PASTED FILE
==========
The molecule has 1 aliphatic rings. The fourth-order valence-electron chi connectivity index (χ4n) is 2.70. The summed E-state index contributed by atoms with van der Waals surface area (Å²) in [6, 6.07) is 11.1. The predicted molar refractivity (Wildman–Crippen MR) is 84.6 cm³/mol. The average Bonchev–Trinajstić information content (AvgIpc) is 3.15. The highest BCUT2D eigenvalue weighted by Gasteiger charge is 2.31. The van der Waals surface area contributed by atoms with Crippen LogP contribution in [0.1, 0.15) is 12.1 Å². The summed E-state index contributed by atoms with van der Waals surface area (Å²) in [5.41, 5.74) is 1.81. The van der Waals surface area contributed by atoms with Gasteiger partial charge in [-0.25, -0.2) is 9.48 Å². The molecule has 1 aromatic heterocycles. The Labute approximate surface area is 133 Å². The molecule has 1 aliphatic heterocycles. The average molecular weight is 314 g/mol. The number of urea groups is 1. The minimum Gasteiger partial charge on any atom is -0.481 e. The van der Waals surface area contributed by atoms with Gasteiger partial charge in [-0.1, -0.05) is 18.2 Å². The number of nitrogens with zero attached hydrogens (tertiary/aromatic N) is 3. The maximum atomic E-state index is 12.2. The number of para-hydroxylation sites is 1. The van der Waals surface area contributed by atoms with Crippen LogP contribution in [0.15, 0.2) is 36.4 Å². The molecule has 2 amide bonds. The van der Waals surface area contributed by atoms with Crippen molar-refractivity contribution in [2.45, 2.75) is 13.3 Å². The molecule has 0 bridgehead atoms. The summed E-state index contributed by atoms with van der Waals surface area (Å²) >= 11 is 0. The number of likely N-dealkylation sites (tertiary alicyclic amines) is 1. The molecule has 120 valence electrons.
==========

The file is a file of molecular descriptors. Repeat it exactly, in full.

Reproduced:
The molecule has 1 aliphatic rings. The fourth-order valence-electron chi connectivity index (χ4n) is 2.70. The summed E-state index contributed by atoms with van der Waals surface area (Å²) in [6, 6.07) is 11.1. The predicted molar refractivity (Wildman–Crippen MR) is 84.6 cm³/mol. The average Bonchev–Trinajstić information content (AvgIpc) is 3.15. The highest BCUT2D eigenvalue weighted by Gasteiger charge is 2.31. The van der Waals surface area contributed by atoms with Crippen LogP contribution in [0.1, 0.15) is 12.1 Å². The summed E-state index contributed by atoms with van der Waals surface area (Å²) in [5.41, 5.74) is 1.81. The van der Waals surface area contributed by atoms with Gasteiger partial charge in [-0.25, -0.2) is 9.48 Å². The molecule has 1 aromatic heterocycles. The Labute approximate surface area is 133 Å². The molecule has 1 aliphatic heterocycles. The average molecular weight is 314 g/mol. The number of urea groups is 1. The minimum Gasteiger partial charge on any atom is -0.481 e. The van der Waals surface area contributed by atoms with Gasteiger partial charge in [-0.1, -0.05) is 18.2 Å². The number of nitrogens with zero attached hydrogens (tertiary/aromatic N) is 3. The maximum atomic E-state index is 12.2. The number of para-hydroxylation sites is 1. The van der Waals surface area contributed by atoms with Crippen LogP contribution in [0.15, 0.2) is 36.4 Å². The molecule has 2 amide bonds. The van der Waals surface area contributed by atoms with Crippen molar-refractivity contribution in [2.45, 2.75) is 13.3 Å². The molecule has 0 bridgehead atoms. The summed E-state index contributed by atoms with van der Waals surface area (Å²) >= 11 is 0. The number of likely N-dealkylation sites (tertiary alicyclic amines) is 1. The molecule has 120 valence electrons.